Happy Thursday everyone! Welcome to February's Jump-Start Your Retirement Plan day! Let's give everyone a few moments to finish logging in.
For the next 8 hours, NAPFA planners will be on hand to answer your questions. You can find a Fee-Only financial planner in your area at www.NAPFA.org
Joining us this morning we have NAPFA advisers Bonnie Sewell, Robert Schmansky, Nathan Hymiller, Michael Solari, and Mark Coffey and team.
Thank you all for being with us today!
We received a number of questions in advance, and questions will be answered in the order they were received. Each question will be held for moderation until an advisor is available to give you a detailed, personalized response. So, if you don’t see your question right away, don’t be concerned!
Here's the first question!
Good morning Phil, has anyone done a calculation of that for you? That would be the first step. For those taxes due, if you converted, do you have cash available to pay them? Are you working off a plan that includes a distribution plan - how much you receive from what source and the timing of each (aka -- your own retirement "paycheck"?
Phil, great that you're thinking about a tax-efficient retirement withdrawal strategy. I do find it can make sense to convert and recognize income in years before SS starts. There are other reasons to consider this strategy as well, but I certainly would look at it in the context of an overall financial plan.
Also, Phil, if there is some time before retirement consider building up a Roth account by maxing it out.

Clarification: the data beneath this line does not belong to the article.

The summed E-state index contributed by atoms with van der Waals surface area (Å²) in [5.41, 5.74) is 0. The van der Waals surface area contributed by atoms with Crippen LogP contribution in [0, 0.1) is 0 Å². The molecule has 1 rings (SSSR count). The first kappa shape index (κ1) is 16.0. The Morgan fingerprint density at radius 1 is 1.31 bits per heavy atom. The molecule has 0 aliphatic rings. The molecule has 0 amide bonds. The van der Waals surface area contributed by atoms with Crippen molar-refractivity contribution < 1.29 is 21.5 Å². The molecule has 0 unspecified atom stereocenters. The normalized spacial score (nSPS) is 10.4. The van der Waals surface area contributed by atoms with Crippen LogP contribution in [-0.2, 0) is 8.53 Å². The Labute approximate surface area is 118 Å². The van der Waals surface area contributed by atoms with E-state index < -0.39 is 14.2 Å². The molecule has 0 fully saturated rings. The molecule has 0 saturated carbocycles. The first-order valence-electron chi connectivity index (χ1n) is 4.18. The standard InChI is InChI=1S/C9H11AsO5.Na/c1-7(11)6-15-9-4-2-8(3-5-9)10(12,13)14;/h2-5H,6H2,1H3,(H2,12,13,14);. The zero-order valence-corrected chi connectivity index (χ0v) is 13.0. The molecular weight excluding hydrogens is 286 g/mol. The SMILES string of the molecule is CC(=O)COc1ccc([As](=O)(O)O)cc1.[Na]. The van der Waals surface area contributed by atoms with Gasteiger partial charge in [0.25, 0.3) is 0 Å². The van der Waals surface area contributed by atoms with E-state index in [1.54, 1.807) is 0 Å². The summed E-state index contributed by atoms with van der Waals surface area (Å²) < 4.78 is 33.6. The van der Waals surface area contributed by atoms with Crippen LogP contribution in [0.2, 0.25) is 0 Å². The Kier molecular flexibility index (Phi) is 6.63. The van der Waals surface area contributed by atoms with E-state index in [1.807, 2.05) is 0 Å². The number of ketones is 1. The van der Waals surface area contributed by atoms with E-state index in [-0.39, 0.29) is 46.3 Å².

I would recommend speaking with your accountant to fully understand the tax ramifications of converting IRA/401k dollars. Depending upon the assets in these accounts it could cause a large tax bill. This could be a good time to convert certain amounts. Also, you do have the ability to recharacterize the amounts converted to Roth.
Phil - I second Bonnie. Your tax preparer, should help you understand the tax cost to this decision. I will say that it may definitely be a good time to at least consider a Roth conversion while you are in a potentially low tax bracket.
Hi Barry, smart to test out those calculations! And good job on saving 25%. So there's this really big ugly surprise for a lot of my retirees and it is their tax situation. Many did not anticipate this being their number one expense if they did everything else right and have no severe medical bills. Let me suggest a boring old taxable account that may hold tax managed assets. Oh, and vote! Let your representatives know how you feel about the current level of taxation - in my opinion it is brutally high.
Barry, great job on your savings rate... we can't know tax rates in retirement, but you can diversify with pre-tax, Roth, and taxable accounts as it sounds like you have been doing. Converting (and recharacterizing) is a strategy that works best in cases where you expect to pay a lower marginal tax rate today than in the future. I see it most often with clients that have pensions, or expect income to continue to increase before retirement, however, many pay a very high marginal rate in retirement. The only way to give a specific answer is to work with an advisor who can run those projections and discuss the trade-offs.